In order to find a blood host and to select appropriate oviposition sites female Anopheles gambiae mosquitoes rely on olfactory cues which are sensed by olfactory sensory neurons (OSNs) located within morphologically different sensilla hairs. While the sharp type trichoid sensilla are most abundant and intensely studied, the striking blunt type trichoid sensilla exist only in small numbers and their specific function is unknown. It has been suggested that they may play a role in the detection of chemical cues indicating oviposition sites. With the aim of identifying molecular elements in blunt type trichoid sensilla, which may be relevant for chemosensory function of this sensillum type, experiments were performed which include whole mount fluorescence in situ hybridization (WM-FISH) and fluorescence immunohistochemistry (WM-FIHC). The studies were concentrated on odorant binding proteins (AgOBPs) and odorant receptors (AgORs). WM-FISH approaches using a probe for the plus-C class AgOBP47 led to the labeling of cells, which resembled in number and antennal distribution pattern the blunt type trichoid sensilla. Moreover, WM-FIHC with an antiserum for AgOBP47 allowed to assign the AgOBP47-expressing cells to blunt type trichoid sensilla and to allocate the protein within the sensillum hair shafts. The result of double WM-FISH-experiments and combined WM-FIHC/FISH approaches indicated that the AgOBP47-expressing cells are co-localized with cells, which express AgOR11, AgOR13 and AgOR55. In addition, it turned out that the two receptor types AgOR13 and AgOR55 are co-expressed in the same cells. Together, the results indicate that the blunt type trichoid sensilla contain a characteristic binding protein, plus-C AgOBP47, in the sensillum lymph and two sensory neurons, one cell which express the odorant receptor AgOR11 and a second cell which express the receptor types AgOR13 and AgOR55. The expression of characteristic chemosensory elements in blunt type trichoid sensilla supports the notion that this sensillum type is involved in sensing distinct odorous compounds.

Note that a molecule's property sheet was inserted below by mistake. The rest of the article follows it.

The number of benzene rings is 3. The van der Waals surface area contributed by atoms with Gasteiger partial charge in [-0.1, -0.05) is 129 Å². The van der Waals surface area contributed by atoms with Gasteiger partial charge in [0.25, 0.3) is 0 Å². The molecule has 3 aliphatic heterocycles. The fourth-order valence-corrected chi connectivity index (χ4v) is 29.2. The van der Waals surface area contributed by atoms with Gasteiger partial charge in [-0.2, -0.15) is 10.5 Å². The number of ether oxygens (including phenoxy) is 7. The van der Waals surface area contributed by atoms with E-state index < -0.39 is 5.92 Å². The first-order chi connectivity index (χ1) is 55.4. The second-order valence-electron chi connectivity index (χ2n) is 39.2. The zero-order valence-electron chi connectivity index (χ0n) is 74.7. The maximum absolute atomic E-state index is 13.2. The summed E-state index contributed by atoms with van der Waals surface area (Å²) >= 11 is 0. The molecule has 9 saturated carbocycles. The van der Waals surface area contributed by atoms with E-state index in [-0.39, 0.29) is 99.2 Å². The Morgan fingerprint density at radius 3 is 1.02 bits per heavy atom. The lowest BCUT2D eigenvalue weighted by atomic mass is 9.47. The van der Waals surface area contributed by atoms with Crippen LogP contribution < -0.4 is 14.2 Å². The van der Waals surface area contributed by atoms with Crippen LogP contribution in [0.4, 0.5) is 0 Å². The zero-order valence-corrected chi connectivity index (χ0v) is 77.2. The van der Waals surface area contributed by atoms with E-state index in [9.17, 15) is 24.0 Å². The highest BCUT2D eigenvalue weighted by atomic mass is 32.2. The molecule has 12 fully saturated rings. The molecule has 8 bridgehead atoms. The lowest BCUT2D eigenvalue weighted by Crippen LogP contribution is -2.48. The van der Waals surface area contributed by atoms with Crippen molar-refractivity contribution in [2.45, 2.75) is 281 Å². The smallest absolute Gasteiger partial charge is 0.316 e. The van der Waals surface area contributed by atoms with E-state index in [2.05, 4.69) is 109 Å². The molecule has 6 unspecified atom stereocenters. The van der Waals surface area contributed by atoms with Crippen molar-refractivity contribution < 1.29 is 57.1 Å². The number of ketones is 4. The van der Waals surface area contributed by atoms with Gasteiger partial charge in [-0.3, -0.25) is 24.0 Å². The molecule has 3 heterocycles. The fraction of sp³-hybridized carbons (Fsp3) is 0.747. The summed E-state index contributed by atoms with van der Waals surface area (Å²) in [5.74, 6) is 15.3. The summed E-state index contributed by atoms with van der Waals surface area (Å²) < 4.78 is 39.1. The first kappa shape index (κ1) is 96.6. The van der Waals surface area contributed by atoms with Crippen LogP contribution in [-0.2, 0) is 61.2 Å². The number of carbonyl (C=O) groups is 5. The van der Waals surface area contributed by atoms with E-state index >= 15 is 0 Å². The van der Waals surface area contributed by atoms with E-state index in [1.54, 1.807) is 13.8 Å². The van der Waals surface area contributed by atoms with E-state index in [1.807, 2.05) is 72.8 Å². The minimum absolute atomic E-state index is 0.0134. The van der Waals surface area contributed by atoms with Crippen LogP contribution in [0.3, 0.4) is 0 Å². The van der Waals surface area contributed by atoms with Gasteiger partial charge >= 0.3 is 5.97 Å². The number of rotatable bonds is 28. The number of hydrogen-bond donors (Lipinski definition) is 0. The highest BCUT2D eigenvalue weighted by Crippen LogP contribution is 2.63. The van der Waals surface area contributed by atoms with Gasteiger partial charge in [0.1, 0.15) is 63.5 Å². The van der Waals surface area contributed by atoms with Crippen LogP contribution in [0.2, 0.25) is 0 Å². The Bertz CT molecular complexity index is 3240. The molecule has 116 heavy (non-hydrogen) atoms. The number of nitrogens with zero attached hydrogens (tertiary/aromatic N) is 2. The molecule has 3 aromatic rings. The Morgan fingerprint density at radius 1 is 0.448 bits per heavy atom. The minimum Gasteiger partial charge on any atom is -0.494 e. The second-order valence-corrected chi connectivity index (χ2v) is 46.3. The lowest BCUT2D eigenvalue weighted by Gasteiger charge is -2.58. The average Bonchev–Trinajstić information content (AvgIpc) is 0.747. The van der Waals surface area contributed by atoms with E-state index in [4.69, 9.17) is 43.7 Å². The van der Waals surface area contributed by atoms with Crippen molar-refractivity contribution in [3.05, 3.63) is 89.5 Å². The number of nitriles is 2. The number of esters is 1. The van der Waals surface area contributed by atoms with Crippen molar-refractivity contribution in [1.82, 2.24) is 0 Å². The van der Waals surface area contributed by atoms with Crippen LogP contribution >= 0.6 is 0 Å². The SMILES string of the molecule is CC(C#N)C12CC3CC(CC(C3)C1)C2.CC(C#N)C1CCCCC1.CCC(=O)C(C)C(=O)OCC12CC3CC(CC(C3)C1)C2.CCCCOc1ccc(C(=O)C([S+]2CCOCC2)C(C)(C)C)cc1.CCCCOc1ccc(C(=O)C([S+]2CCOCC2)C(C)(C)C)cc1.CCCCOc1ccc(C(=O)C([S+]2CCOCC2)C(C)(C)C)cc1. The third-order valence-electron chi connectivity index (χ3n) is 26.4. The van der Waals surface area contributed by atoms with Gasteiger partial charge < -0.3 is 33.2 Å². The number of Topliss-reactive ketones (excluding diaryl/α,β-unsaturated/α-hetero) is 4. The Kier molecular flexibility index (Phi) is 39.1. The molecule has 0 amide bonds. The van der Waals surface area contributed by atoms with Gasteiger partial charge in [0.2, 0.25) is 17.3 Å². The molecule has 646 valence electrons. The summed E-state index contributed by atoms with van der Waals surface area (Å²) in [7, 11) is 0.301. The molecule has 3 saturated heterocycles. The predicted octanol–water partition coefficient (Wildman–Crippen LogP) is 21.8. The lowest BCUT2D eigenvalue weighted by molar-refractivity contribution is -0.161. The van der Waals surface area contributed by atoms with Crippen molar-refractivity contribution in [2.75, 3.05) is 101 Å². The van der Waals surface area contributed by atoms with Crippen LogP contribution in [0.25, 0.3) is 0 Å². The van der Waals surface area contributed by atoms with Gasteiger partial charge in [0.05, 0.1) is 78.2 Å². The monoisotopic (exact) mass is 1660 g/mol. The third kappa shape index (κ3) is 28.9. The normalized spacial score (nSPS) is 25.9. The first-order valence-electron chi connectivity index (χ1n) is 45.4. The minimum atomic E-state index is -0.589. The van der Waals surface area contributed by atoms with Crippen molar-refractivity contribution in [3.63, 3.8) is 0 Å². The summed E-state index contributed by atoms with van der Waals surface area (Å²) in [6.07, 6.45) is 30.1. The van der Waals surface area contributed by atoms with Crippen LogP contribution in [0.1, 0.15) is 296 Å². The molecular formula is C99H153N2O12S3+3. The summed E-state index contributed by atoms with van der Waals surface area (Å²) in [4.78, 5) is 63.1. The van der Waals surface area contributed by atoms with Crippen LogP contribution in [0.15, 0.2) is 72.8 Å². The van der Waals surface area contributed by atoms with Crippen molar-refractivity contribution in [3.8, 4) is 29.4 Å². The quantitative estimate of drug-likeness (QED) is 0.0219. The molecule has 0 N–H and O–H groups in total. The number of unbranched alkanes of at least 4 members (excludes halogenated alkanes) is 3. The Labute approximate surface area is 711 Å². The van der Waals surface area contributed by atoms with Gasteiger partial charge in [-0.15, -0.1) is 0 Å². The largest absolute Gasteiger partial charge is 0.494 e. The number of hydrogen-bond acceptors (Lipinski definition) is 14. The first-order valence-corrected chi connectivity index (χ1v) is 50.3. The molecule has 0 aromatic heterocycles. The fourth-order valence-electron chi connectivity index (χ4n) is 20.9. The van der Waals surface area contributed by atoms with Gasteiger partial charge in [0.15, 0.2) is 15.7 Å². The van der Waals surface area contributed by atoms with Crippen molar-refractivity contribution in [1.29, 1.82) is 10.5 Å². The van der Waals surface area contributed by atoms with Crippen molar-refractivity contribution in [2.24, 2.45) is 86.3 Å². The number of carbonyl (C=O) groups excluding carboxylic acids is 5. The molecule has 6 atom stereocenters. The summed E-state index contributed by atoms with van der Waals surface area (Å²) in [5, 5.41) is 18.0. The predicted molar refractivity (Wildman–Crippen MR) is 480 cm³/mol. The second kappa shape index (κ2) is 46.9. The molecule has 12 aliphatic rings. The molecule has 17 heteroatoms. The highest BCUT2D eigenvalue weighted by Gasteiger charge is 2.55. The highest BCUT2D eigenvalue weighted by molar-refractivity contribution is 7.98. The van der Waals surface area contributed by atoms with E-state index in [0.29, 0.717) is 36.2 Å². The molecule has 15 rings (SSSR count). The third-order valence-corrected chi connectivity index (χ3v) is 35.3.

olfaction; odorant receptor proteins; odorant binding proteins; mRNA expression.